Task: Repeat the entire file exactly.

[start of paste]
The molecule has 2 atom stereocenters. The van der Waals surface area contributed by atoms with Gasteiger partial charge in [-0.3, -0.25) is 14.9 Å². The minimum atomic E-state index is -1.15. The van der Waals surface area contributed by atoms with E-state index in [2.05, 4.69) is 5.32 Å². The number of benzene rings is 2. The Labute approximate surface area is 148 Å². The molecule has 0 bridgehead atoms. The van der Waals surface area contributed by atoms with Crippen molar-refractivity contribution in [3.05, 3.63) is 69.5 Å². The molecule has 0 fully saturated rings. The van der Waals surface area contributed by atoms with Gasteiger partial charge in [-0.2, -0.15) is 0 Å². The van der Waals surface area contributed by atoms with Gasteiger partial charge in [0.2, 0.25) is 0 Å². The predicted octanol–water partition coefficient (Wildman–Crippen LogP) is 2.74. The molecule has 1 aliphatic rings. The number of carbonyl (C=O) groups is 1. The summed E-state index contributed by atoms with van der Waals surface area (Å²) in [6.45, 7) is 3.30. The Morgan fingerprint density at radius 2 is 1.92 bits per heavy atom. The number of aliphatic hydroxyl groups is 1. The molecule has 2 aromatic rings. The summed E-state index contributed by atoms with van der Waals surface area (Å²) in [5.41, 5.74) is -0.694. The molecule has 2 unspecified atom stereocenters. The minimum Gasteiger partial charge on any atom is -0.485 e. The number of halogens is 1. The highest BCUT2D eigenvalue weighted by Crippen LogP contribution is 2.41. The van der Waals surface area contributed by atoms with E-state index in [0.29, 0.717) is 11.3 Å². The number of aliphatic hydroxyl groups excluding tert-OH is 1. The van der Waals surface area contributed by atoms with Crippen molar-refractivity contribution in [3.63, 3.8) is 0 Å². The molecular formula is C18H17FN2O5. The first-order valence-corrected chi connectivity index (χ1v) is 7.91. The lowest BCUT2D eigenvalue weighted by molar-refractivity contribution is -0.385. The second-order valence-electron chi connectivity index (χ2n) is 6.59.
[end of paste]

The molecule has 2 atom stereocenters. The van der Waals surface area contributed by atoms with Gasteiger partial charge in [-0.3, -0.25) is 14.9 Å². The minimum atomic E-state index is -1.15. The van der Waals surface area contributed by atoms with E-state index in [2.05, 4.69) is 5.32 Å². The number of benzene rings is 2. The Labute approximate surface area is 148 Å². The molecule has 0 bridgehead atoms. The van der Waals surface area contributed by atoms with Crippen molar-refractivity contribution in [3.05, 3.63) is 69.5 Å². The molecule has 0 fully saturated rings. The van der Waals surface area contributed by atoms with Gasteiger partial charge in [-0.2, -0.15) is 0 Å². The van der Waals surface area contributed by atoms with Gasteiger partial charge in [0.2, 0.25) is 0 Å². The predicted octanol–water partition coefficient (Wildman–Crippen LogP) is 2.74. The molecule has 1 aliphatic rings. The number of carbonyl (C=O) groups is 1. The summed E-state index contributed by atoms with van der Waals surface area (Å²) in [6.45, 7) is 3.30. The Morgan fingerprint density at radius 2 is 1.92 bits per heavy atom. The number of aliphatic hydroxyl groups is 1. The molecule has 2 aromatic rings. The summed E-state index contributed by atoms with van der Waals surface area (Å²) in [5.41, 5.74) is -0.694. The molecule has 2 unspecified atom stereocenters. The minimum Gasteiger partial charge on any atom is -0.485 e. The number of halogens is 1. The highest BCUT2D eigenvalue weighted by Crippen LogP contribution is 2.41. The van der Waals surface area contributed by atoms with E-state index in [0.29, 0.717) is 11.3 Å². The number of aliphatic hydroxyl groups excluding tert-OH is 1. The van der Waals surface area contributed by atoms with Crippen molar-refractivity contribution in [3.63, 3.8) is 0 Å². The molecular formula is C18H17FN2O5. The first-order valence-corrected chi connectivity index (χ1v) is 7.91. The lowest BCUT2D eigenvalue weighted by molar-refractivity contribution is -0.385. The second-order valence-electron chi connectivity index (χ2n) is 6.59.